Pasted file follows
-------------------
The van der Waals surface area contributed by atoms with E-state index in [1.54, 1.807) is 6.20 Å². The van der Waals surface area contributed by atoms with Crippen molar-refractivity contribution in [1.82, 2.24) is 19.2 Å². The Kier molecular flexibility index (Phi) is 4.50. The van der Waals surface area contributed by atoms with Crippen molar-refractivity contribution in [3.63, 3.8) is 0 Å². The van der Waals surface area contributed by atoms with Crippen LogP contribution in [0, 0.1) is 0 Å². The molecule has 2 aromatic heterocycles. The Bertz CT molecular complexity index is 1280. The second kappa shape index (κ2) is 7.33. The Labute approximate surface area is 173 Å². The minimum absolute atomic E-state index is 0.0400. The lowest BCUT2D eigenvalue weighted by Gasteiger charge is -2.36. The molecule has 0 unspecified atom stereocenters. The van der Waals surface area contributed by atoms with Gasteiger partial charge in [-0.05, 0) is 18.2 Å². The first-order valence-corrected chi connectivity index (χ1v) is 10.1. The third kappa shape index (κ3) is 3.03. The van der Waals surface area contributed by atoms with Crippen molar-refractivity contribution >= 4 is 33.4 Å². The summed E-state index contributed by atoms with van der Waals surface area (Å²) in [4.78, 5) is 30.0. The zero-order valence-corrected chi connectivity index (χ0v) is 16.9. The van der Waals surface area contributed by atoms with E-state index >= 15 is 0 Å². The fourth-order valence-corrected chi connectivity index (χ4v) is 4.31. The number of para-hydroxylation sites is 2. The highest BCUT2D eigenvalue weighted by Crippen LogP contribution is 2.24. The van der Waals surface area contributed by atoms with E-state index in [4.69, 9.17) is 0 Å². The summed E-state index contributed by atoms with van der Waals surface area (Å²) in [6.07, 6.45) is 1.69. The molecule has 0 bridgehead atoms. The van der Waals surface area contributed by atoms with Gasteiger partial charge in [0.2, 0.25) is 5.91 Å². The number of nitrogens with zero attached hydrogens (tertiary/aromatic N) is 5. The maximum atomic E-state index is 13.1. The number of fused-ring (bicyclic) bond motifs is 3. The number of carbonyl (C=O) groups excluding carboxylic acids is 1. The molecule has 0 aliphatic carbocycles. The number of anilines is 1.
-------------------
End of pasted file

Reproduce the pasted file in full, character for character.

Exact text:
The van der Waals surface area contributed by atoms with E-state index in [1.54, 1.807) is 6.20 Å². The van der Waals surface area contributed by atoms with Crippen molar-refractivity contribution in [1.82, 2.24) is 19.2 Å². The Kier molecular flexibility index (Phi) is 4.50. The van der Waals surface area contributed by atoms with Crippen molar-refractivity contribution in [3.63, 3.8) is 0 Å². The van der Waals surface area contributed by atoms with Crippen LogP contribution in [0, 0.1) is 0 Å². The molecule has 2 aromatic heterocycles. The Bertz CT molecular complexity index is 1280. The second kappa shape index (κ2) is 7.33. The Labute approximate surface area is 173 Å². The minimum absolute atomic E-state index is 0.0400. The lowest BCUT2D eigenvalue weighted by Gasteiger charge is -2.36. The molecule has 0 unspecified atom stereocenters. The van der Waals surface area contributed by atoms with Gasteiger partial charge in [-0.05, 0) is 18.2 Å². The first-order valence-corrected chi connectivity index (χ1v) is 10.1. The third kappa shape index (κ3) is 3.03. The van der Waals surface area contributed by atoms with Crippen molar-refractivity contribution >= 4 is 33.4 Å². The summed E-state index contributed by atoms with van der Waals surface area (Å²) in [4.78, 5) is 30.0. The zero-order valence-corrected chi connectivity index (χ0v) is 16.9. The van der Waals surface area contributed by atoms with E-state index >= 15 is 0 Å². The fourth-order valence-corrected chi connectivity index (χ4v) is 4.31. The number of para-hydroxylation sites is 2. The highest BCUT2D eigenvalue weighted by Crippen LogP contribution is 2.24. The van der Waals surface area contributed by atoms with E-state index in [4.69, 9.17) is 0 Å². The summed E-state index contributed by atoms with van der Waals surface area (Å²) in [6.07, 6.45) is 1.69. The molecule has 0 bridgehead atoms. The van der Waals surface area contributed by atoms with Gasteiger partial charge in [0.2, 0.25) is 5.91 Å². The number of nitrogens with zero attached hydrogens (tertiary/aromatic N) is 5. The maximum atomic E-state index is 13.1. The number of fused-ring (bicyclic) bond motifs is 3. The number of carbonyl (C=O) groups excluding carboxylic acids is 1. The molecule has 0 aliphatic carbocycles. The number of anilines is 1.